Prototyping plays crucial role.
In most cases, they are prototyping bike parts, but occasionally they also prototype tooling mock-ups and accessories such as shoes and helmets. When Trek’s annual costs for service bureaus reached $275,000, Trek’s engineering and design manager decided to purchase an in-house rapid prototyping system. Zeigle researched stereolithography (SLA) and Fused Deposition Modeling (FDM) tools. He quickly narrowed the field down to SLA, but still had concerns about the machines’ cost, space and maintenance requirements. Then a colleague suggested the Objet500 Connex 3D printer, a clean, office-friendly machine that produces parts that rival in quality and finish those made with SLA.
Trek previously spent considerable amounts purchasing prototypes from service bureaus.
The Objet500 Connex’s ability to mix two materials together in order to provide nearly any desired durometer and its ability to combine two materials in one part were key selling points. “The Objet Connex was the only rapid prototyping machine we evaluated that would allow us to do one build with multiple materials and durometers,” says Zeigle. “You can’t do that with SLA or other brands of 3D printers. The Objet Connex changed my perception of 3D printing.”
The company selected the Objet500 Connex because of its multi-material capabilities.
Trek now produces four times as many prototypes, resulting in better designs and faster time to market.
Objet Connex enables breakthrough design for new Speed Concept bike.
“The designers had several ideas for the aerodynamic cross-section design in particular, and wanted to see the impact on wind resistance,” explains Zeigle. “So we printed multiple parts that they could snap onto the main bike frame and test in the wind tunnel.” The team also accessories such as water bottles and bento boxes to make the testing conditions more realistic. “The fact that we were able to print multiple iterations quickly enabled the designers to experiment more and still make all their deadlines,” explains Zeigle.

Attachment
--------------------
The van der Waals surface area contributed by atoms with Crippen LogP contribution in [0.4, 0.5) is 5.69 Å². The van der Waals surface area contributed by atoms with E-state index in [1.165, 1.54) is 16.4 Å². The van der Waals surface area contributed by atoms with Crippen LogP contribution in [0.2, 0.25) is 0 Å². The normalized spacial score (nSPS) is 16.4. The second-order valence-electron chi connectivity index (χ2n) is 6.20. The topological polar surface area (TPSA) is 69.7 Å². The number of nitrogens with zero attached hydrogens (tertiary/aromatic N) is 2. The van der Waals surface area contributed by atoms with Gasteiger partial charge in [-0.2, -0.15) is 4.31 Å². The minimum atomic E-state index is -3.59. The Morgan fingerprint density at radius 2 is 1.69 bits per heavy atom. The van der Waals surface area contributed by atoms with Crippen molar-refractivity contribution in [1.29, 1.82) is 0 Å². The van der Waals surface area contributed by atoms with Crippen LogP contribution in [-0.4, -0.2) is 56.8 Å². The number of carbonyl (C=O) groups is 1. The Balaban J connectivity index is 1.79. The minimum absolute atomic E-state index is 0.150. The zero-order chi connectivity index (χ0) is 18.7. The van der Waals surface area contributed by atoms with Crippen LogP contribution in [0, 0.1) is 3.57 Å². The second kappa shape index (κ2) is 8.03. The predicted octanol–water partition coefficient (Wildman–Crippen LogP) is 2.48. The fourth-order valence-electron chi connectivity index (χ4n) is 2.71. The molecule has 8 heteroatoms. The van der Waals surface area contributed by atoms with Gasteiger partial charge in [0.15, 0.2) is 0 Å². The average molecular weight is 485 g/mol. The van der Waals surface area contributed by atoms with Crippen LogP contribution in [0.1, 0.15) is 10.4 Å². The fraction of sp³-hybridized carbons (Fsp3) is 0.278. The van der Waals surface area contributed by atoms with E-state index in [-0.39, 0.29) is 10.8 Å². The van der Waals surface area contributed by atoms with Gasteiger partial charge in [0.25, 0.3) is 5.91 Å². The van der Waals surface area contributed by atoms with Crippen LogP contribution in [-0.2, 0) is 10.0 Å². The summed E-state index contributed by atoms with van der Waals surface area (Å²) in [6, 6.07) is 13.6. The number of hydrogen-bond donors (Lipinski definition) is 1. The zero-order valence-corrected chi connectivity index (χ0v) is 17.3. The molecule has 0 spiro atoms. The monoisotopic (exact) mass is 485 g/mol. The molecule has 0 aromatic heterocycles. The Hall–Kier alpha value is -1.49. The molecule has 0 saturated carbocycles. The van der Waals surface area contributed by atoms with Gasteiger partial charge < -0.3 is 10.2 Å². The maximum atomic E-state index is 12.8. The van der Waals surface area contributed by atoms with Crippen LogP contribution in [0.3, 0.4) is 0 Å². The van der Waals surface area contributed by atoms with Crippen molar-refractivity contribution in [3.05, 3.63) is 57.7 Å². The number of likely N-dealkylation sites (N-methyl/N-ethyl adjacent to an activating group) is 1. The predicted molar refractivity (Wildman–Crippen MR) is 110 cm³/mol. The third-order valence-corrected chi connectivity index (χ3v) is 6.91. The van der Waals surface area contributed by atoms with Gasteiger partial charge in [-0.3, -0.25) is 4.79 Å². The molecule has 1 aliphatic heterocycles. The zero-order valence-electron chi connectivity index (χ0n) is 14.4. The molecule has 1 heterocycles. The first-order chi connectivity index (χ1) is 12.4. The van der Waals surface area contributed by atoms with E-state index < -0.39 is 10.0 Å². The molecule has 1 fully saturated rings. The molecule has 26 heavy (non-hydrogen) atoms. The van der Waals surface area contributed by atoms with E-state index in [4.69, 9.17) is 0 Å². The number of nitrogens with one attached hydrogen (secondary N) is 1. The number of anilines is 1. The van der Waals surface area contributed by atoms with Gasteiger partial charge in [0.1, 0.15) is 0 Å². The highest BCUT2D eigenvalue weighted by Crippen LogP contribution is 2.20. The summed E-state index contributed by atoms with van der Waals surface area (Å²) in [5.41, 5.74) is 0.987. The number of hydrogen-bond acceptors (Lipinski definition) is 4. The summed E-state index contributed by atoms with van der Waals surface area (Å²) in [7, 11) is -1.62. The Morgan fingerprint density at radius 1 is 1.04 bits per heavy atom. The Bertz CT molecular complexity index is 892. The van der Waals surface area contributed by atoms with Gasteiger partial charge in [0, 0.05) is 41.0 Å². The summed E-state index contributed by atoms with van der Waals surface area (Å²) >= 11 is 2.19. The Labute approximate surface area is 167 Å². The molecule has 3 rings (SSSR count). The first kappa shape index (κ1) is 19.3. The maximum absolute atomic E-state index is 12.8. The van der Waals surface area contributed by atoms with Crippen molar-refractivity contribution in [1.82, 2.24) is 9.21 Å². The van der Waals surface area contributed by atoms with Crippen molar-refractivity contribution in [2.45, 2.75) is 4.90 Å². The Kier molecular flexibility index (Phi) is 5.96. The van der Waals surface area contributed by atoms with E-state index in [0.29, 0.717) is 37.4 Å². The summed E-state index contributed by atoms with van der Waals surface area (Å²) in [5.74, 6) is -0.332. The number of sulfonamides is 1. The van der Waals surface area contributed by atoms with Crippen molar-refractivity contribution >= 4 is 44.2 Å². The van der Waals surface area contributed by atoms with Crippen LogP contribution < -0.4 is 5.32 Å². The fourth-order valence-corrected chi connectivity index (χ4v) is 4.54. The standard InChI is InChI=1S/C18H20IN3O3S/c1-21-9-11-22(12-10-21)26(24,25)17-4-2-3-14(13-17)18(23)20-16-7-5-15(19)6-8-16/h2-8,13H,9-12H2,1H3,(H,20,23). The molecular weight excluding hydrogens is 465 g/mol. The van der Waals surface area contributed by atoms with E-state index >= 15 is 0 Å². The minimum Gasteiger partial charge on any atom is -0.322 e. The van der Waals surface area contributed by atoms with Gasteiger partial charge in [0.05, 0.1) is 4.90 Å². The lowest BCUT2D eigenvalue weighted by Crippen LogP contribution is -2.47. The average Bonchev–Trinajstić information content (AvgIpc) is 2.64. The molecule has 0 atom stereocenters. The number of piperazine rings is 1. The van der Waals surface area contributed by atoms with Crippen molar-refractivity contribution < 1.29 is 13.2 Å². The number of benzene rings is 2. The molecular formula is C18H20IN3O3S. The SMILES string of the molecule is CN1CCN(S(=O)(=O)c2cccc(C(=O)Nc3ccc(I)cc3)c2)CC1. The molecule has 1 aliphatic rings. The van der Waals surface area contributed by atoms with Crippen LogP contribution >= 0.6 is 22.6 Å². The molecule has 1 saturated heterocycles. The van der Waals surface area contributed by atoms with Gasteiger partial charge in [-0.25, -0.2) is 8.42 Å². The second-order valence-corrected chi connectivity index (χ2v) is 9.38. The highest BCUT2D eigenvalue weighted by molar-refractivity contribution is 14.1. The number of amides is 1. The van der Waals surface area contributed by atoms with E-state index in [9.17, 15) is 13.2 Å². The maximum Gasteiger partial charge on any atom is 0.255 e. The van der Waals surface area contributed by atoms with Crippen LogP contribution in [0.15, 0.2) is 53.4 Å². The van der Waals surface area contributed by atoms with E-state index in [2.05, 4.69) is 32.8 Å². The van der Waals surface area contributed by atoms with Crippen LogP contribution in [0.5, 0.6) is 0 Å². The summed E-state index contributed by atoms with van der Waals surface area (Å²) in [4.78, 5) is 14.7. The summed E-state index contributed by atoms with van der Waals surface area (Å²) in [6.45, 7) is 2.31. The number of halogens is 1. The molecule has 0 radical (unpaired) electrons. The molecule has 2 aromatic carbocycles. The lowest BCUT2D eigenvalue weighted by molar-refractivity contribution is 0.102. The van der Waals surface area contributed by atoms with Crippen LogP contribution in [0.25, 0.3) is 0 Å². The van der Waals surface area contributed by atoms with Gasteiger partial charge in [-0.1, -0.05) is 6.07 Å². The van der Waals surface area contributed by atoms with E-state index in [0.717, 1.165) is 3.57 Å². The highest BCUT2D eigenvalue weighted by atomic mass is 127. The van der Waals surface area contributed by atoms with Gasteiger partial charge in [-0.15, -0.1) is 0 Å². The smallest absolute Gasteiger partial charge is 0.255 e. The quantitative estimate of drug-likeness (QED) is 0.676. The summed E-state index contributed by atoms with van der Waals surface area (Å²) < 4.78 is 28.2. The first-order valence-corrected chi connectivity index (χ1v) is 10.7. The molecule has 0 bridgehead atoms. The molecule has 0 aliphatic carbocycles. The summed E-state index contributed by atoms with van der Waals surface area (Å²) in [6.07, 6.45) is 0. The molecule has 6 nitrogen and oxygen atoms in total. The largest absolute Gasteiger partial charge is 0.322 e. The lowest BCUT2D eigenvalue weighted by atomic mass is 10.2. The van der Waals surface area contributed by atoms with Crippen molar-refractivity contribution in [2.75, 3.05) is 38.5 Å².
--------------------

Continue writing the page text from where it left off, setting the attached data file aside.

The end result is a bike design called the Kamtail Virtual Foil that’s garnered major media attention. In the past, the Trek team produced prototype parts out of aluminum or dense foam using CNC processes in its machine shop and mixed them with SLA parts outsourced to a service bureau. It took a week or more to make a CNC part and several days to get an SLA part. Today, the lead time for a part made in house on the Objet 3D Printer is usually less than one day. Lupe Ollarzabal, the engineer who runs Trek’s Objet Connex printer, says that having the Objet Connex in house has made a big impact on Trek’s productivity. “Our Objet Connex enables us to either get a new product to market quicker or to get a better product to market on time – and in many cases, it’s both,” said Ollarzabal, whom Zeigle describes as the go-to guy for designers who need a prototype part immediately. “Either way, we win and so do our customers.”
Trek’s designers are also prototyping a lot more frequently. “75 percent of the prototypes we create are things we never would have prototyped before,” says Zeigle. “When we outsourced or had to rely on our in-house milling operation, it was just too expensive and time-consuming to do a lot of prototyping.” Zeigle notes that the Objet Connex has also helped significantly reduce tooling mistakes that can add weeks or months to a product launch schedule. Today, says Zeigle, Trek’s Objet Connex printer runs almost continuously. “At first, we had one part time person who ran our Objet 3D printer,” he recalls.
“Within six months, as designers started prototyping more, it became a full-time job. Our current machine runs all day long, all week long, and sometimes into the weekend. If we get any busier, we will be at the point where we’ll need to add a shift or purchase another Objet Connex, maybe both.” “Stratasys' service has been excellent,” adds Zeigle. “I wish all of our vendors were as responsive as Stratasys. On a scale of 1 to 10, they’re a 10.”